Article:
View Full Version : DM Help I would appreciate help with villain flaws and secrets

2016-02-15, 01:03 PM
Hi Everyone,

I was thinking that one of the aspects that many GMs fail to take into consideration when designing their villains is giving them flaws and secrets; yet I believe those are very important aspects if you want to create compelling villains that feel alive, breathing and human.

For example Lord Shen from Kung fu panda 2

He doesnít just wants to take over china for the sake of it. The fact is that he is hurt because he feels that his parents never felt proud of him, and also he never performed remarkably in kung fu (which added to his frustration) and thatís why he intends to create a weapon that renders kung fu useless.

Or Lionel Luthor from smallville

The reason behind his research and interest in paranormal and strange phenomena, is because he has cancer and modern science has proved unable to cure his illness.

Also, his tyrannical, Machiavellian and monopolist practices with his business, is in fact a way to try compensate his failure as a family man and the hate that he knows his son feels for him.

My question is, which other flaws and secrets could make an interesting villain, and how would you setup an event so that the PCs realize that weakness and can use it to harm the villain in a way more profound than simply confronting him in combat.

I know itís not an easy question, thatís why Iím looking for some help.

Thank you

2016-02-15, 04:27 PM
I think this ultimately comes down to treating your villains as people. Most people (that I know) wouldn't raise an army of undead to conquer a city, so what makes someone choose that course of action? He or she might feel that such a drastic action is their only recourse because of outside influence or manipulation by a third party. Maybe they feel they're doing their country a service by eliminating a significant threat to the throne.

Often in fantasy, villains kill a lot of people and work a lot of evil in the world before they're stopped. The key to figuring out why is to stop thinking of the villain as a villain (for a bit) and instead ask, "How could Jack, the merchant's son, ever think this was the only way to solve his problems?" Once you have that answer, you have an interesting villain.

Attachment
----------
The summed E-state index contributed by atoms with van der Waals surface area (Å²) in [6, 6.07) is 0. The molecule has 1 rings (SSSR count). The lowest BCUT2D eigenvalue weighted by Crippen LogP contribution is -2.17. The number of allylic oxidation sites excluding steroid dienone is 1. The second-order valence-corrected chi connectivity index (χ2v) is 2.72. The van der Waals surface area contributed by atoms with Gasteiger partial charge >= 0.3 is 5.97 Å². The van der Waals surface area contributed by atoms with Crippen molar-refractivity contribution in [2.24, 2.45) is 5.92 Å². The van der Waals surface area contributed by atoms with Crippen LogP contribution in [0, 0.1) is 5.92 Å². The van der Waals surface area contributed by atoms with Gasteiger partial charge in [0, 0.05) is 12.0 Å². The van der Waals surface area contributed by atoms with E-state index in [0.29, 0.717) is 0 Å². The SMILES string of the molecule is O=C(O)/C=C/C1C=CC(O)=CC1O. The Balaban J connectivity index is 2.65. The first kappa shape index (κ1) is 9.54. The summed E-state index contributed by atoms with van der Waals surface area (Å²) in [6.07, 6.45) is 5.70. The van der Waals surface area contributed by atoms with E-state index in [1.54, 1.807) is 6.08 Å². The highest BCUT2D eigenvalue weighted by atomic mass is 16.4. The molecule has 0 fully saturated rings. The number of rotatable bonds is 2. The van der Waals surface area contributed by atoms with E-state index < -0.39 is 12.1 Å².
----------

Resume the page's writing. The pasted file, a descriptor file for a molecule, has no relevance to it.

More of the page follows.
Once you have an interesting villain, you should know a little more about him and you can incorporate people from his life into the game. Maybe Jack served as a scout in the same army the party kinda-sorta works for, and they run into his former CO who has a few stories about a kid who "had a lot of anger in him after what [insert race, religious grip, and/or country here] did to his family." Let the party get to know him the same way they get to know each other- through the story they build.

2016-02-15, 07:17 PM
Take a look at this (http://www.giantitp.com/articles/rTKEivnsYuZrh94H1Sn.html), created by none other than the Giant himself. It's really helped me design my villains in the games I run.

Before designing elaborate backstories, there are two things you should consider:

1. How much are you going to tell your players about it, and more specifically, how?

2. If you make your villain too sympathetic and well-developed, your PCs might empathize or even try to sign on with her/him, and then the villain ceases to be the villain.

The Fury
2016-02-18, 10:38 PM
Y'know villain creation/development threads like this one were part of the reason I was curious (http://www.giantitp.com/forums/showthread.php?476117-Hey-remember-that-one-villain) about player response to well-developed villains. Though in the end, (speaking strictly in the context of RPGs of course,) sometimes all a player really needs to know about a bad guy is that they're dangerous and need to be stopped. For that matter, sometimes all a villain needs is to have wronged the player characters in some way-- Hey, vengeance is a simple motivator but it's an effective one!

Anyway, as far as actual practical advice let me say that any secret that a villain could have shouldn't be required to beat them. The fact is, sometimes players miss details and don't put clues together exactly right. Just as an example, maybe they found the diary and the ledger of reports and were meant to conclude that the villain was trying to buy her mother out of slavery. Instead they concluded that the villain was involved in slave trade on the side and was therefore doubly bad. If the players did reach the correct conclusion though, they probably could exploit what they'd learned.

2. If you make your villain too sympathetic and well-developed, your PCs might empathize or even try to sign on with her/him, and then the villain ceases to be the villain.

Minor semantic quibble-- If the PCs empathize with and sign on with the villain, they do not cease to be the villain. Though the PCs do cease to be the heroes.

2016-02-19, 08:11 AM
One option is to let the villain develop his villain status over time, rather than introducing him as a bad guy.

He might start of as a neutral party where the PCs get to know the character. Only after they've gotten to know the villain, his flaws and secrets, does he either "turn to the dark side" or "is revealed to be the big bad evil guy". Players are generally not interested in getting to know villains, they're more interested in making stab holes in the villain.

Of course, for the players to get to know any NPC you'll need to focus on roleplaying heavily, which means not only bringing the NPCs out to life with characterization/"funny voices", but also the same from the player side. All parties will have to make an effort.